from Wiktionary, Creative Commons Attribution/Share-Alike License

  • n. In cladistics, the condition of being monophyletic, of including all descendants from a given ancestral species.


Sorry, no etymologies found.


  • That’s pretty interesting, though it has to be said that the statistical support for turiasaurian monophyly is not overwhelmingly impressive.

    Archive 2006-12-01

  • This "monophyly" hypothesis (figure 4B-1) requires the same number of gene gains or losses as the "paraphyly" hypothesis sustained by our phylogeny (figure 4A), both being thus equally parsimonious.

    PLoS ONE Alerts: New Articles

  • In any case, the possibility of multiple aboriginal cells does not survive into textbook neo-Darwinism, in which universal monophyly (a single Tree of Life, rooted in a common ancestor [cell]) is orthodoxy.

    A Disclaimer for Behe?

  • You then cited publications where Woese, Doolittle, and others, affirm their faith in the monophyly of Eukarya, Metazoa, chimps and humans, whatever.

    A Disclaimer for Behe?

  • (If one argues, as do Vestigian et al. 2006 about the genetic code, that a biological character has come to be multiple times independently, that character cannot be used to establish monophyly, in this instance, the monophyly of life on Earth.)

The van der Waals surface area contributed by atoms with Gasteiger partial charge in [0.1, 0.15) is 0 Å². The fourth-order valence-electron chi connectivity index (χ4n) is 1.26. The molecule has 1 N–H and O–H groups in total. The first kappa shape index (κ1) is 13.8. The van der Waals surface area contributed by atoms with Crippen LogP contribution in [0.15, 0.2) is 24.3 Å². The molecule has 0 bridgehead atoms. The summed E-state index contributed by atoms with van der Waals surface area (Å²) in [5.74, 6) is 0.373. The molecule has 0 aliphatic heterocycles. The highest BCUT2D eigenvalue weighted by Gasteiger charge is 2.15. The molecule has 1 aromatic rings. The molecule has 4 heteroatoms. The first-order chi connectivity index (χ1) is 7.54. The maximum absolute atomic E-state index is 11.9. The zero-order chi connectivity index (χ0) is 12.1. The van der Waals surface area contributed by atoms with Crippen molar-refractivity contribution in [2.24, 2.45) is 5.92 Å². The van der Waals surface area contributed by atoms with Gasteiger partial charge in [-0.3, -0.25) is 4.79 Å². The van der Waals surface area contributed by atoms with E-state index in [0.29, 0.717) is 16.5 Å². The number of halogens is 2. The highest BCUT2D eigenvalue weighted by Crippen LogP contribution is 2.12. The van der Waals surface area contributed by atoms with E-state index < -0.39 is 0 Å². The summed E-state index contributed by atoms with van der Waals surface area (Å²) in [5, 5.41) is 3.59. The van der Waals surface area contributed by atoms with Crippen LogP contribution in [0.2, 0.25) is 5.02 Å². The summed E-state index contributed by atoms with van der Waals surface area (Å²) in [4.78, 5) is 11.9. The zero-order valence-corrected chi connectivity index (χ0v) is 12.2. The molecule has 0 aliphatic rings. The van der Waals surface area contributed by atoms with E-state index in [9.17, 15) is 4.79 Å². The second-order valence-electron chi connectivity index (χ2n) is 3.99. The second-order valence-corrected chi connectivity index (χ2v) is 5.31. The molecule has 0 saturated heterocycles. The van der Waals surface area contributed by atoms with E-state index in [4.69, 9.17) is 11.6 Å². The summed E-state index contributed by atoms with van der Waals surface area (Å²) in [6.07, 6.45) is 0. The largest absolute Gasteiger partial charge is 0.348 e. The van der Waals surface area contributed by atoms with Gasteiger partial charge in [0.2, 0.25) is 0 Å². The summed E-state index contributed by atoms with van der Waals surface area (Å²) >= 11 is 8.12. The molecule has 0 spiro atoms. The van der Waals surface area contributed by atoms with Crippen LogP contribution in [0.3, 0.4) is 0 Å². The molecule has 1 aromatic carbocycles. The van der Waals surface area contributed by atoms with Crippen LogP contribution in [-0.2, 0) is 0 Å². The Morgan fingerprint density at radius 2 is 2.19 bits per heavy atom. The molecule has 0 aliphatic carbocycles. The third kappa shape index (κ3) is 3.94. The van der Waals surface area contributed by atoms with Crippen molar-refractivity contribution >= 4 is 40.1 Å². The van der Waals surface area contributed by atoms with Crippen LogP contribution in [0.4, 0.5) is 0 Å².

A Disclaimer for Behe?

  • Hence, Oleg draws a horizontal line to indicate the origin of Eukarya, but it is a line with no internal points, allowing him both to assert and deny the monophyly of the clade.

    A Disclaimer for Behe?

  • But not species, unless you want to make monophyly a part of the species definition.

    (UPDATED) Another half-brained science headline - The Panda's Thumb

  • And sure; biological species have no requirement of monophyly.

    (UPDATED) Another half-brained science headline - The Panda's Thumb

  • However, a recent molecular analysis (Mueller et al. 2004) rejected the monophyly of ALL of these groups with the exception of Desmognathinae (but rather than being the sister-taxon to Plethodontinae it was nested within this group, and within it the sister-taxon to a ‘Hydromantes’-Aneides clade).

    Archive 2006-06-01

  • A comprehensive overview of all the data supporting bat monophyly was provided by Nancy Simmons (1994).

    We flightless primates

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